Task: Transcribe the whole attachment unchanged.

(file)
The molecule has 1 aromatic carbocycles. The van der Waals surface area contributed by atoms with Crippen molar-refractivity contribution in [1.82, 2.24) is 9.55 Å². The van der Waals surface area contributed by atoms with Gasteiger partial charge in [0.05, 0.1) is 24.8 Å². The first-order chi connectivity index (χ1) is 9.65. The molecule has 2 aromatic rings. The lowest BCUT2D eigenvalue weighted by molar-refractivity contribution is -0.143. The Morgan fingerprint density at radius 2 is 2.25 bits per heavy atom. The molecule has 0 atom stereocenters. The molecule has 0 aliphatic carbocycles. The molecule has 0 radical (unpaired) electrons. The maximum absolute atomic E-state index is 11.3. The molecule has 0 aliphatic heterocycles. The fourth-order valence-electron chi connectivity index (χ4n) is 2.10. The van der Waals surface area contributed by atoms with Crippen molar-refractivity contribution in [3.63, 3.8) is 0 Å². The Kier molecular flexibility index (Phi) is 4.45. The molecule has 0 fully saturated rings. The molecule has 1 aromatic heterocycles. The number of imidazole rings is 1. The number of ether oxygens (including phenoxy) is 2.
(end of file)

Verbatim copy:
The molecule has 1 aromatic carbocycles. The van der Waals surface area contributed by atoms with Crippen molar-refractivity contribution in [1.82, 2.24) is 9.55 Å². The van der Waals surface area contributed by atoms with Gasteiger partial charge in [0.05, 0.1) is 24.8 Å². The first-order chi connectivity index (χ1) is 9.65. The molecule has 2 aromatic rings. The lowest BCUT2D eigenvalue weighted by molar-refractivity contribution is -0.143. The Morgan fingerprint density at radius 2 is 2.25 bits per heavy atom. The molecule has 0 atom stereocenters. The molecule has 0 aliphatic carbocycles. The molecule has 0 radical (unpaired) electrons. The maximum absolute atomic E-state index is 11.3. The molecule has 0 aliphatic heterocycles. The fourth-order valence-electron chi connectivity index (χ4n) is 2.10. The van der Waals surface area contributed by atoms with Crippen molar-refractivity contribution in [3.63, 3.8) is 0 Å². The Kier molecular flexibility index (Phi) is 4.45. The molecule has 0 fully saturated rings. The molecule has 1 aromatic heterocycles. The number of imidazole rings is 1. The number of ether oxygens (including phenoxy) is 2.